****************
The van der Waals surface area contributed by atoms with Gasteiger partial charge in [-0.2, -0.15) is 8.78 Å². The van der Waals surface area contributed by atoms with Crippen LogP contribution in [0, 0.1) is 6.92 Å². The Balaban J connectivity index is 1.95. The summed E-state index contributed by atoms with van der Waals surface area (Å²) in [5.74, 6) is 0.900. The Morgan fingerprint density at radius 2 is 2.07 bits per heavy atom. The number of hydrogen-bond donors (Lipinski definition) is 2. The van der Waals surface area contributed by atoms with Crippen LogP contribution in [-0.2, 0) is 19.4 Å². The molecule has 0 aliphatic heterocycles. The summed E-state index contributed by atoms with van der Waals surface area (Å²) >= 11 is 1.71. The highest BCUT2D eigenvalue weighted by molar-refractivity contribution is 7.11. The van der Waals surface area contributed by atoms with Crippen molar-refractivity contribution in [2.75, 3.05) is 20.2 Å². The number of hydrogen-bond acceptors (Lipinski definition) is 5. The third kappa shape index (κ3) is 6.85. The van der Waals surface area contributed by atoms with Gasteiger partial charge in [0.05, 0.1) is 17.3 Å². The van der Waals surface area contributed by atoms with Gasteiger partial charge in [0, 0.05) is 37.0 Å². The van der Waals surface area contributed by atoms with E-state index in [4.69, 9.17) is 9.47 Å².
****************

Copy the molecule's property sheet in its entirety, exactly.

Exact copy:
The van der Waals surface area contributed by atoms with Gasteiger partial charge in [-0.2, -0.15) is 8.78 Å². The van der Waals surface area contributed by atoms with Crippen LogP contribution in [0, 0.1) is 6.92 Å². The Balaban J connectivity index is 1.95. The summed E-state index contributed by atoms with van der Waals surface area (Å²) in [5.74, 6) is 0.900. The Morgan fingerprint density at radius 2 is 2.07 bits per heavy atom. The number of hydrogen-bond donors (Lipinski definition) is 2. The van der Waals surface area contributed by atoms with Crippen LogP contribution in [-0.2, 0) is 19.4 Å². The molecule has 0 aliphatic heterocycles. The summed E-state index contributed by atoms with van der Waals surface area (Å²) >= 11 is 1.71. The highest BCUT2D eigenvalue weighted by molar-refractivity contribution is 7.11. The van der Waals surface area contributed by atoms with Crippen molar-refractivity contribution in [2.75, 3.05) is 20.2 Å². The number of hydrogen-bond acceptors (Lipinski definition) is 5. The third kappa shape index (κ3) is 6.85. The van der Waals surface area contributed by atoms with Gasteiger partial charge in [0.05, 0.1) is 17.3 Å². The van der Waals surface area contributed by atoms with Gasteiger partial charge in [0, 0.05) is 37.0 Å². The van der Waals surface area contributed by atoms with E-state index in [4.69, 9.17) is 9.47 Å².